Childrens’ and young adult literature historically has been full of horror stories. Terrible things happen to children, who must undergo brutal trials and surpass impossible milestones in order to emerge triumphant in the end—that is, to reach adulthood. Despite established expectations, the unsuccessful hero—who undergoes such trials and does not emerge better or matured at the story’s conclusion—is a relatively recent development in young adult literature. Robert Cormier’s works are in large part responsible for encouraging this maturing shift in story and character structure, and his 1977 novel I Am the Cheese is perhaps both the pinnacle and the nadir of the early form of these stories.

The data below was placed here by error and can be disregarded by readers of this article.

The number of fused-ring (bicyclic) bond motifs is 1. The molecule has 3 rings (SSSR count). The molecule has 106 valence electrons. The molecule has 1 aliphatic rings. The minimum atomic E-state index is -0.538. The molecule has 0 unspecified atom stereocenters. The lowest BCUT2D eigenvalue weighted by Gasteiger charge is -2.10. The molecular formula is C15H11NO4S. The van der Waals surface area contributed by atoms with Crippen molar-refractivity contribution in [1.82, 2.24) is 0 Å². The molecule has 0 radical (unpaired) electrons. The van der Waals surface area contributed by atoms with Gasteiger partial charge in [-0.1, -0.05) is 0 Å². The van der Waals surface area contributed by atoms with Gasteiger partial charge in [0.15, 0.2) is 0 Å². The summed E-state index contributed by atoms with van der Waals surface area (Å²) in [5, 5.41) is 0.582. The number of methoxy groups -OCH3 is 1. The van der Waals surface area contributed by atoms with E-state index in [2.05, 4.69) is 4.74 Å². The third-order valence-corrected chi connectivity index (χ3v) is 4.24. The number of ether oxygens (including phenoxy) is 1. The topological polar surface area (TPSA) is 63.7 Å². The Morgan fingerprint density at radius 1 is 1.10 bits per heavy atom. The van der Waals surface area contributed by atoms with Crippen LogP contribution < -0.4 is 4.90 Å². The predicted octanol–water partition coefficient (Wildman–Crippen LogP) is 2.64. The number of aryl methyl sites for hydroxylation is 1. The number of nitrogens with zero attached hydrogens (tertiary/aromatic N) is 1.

A New England-born, bookish child, Cormier grew into a newspaper reporter who wrote fiction in his spare time, at least initially. He published I Am the Cheese three years after his breakthrough 1974 novel The Chocolate War, and both books are similar in many ways. Each tells a story of outsiders trying unsuccessfully to break through the system, although the protagonists of the two novels fail on different levels. The loss of innocence stands as a clear theme in I Am the Cheese, where not only adulthood but also self-knowledge is deferred at all costs.
I Am the Cheese was a turning point in Cormier’s work; he has stated in interviews that he had no intention of being a young adult writer, even if...
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